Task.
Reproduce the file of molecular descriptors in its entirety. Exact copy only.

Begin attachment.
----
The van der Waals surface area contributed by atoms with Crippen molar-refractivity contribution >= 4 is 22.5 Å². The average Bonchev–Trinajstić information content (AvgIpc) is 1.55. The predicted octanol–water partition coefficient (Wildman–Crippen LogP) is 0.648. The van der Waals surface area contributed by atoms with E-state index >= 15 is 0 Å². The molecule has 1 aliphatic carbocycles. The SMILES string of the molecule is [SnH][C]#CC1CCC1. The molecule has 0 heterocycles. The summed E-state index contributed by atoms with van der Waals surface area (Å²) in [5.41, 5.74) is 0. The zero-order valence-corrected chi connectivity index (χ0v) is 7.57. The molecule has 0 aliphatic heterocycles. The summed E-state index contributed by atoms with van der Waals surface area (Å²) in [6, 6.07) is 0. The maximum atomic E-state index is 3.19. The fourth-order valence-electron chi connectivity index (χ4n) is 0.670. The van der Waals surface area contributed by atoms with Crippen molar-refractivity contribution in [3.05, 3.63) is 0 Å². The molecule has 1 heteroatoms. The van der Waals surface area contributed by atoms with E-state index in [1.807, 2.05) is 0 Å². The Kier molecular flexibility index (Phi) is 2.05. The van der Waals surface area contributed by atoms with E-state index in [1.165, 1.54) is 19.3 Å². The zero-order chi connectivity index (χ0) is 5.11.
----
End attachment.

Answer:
The van der Waals surface area contributed by atoms with Crippen molar-refractivity contribution >= 4 is 22.5 Å². The average Bonchev–Trinajstić information content (AvgIpc) is 1.55. The predicted octanol–water partition coefficient (Wildman–Crippen LogP) is 0.648. The van der Waals surface area contributed by atoms with E-state index >= 15 is 0 Å². The molecule has 1 aliphatic carbocycles. The SMILES string of the molecule is [SnH][C]#CC1CCC1. The molecule has 0 heterocycles. The summed E-state index contributed by atoms with van der Waals surface area (Å²) in [5.41, 5.74) is 0. The zero-order valence-corrected chi connectivity index (χ0v) is 7.57. The molecule has 0 aliphatic heterocycles. The summed E-state index contributed by atoms with van der Waals surface area (Å²) in [6, 6.07) is 0. The maximum atomic E-state index is 3.19. The fourth-order valence-electron chi connectivity index (χ4n) is 0.670. The van der Waals surface area contributed by atoms with Crippen molar-refractivity contribution in [3.05, 3.63) is 0 Å². The molecule has 1 heteroatoms. The van der Waals surface area contributed by atoms with E-state index in [1.807, 2.05) is 0 Å². The Kier molecular flexibility index (Phi) is 2.05. The van der Waals surface area contributed by atoms with E-state index in [1.165, 1.54) is 19.3 Å². The zero-order chi connectivity index (χ0) is 5.11.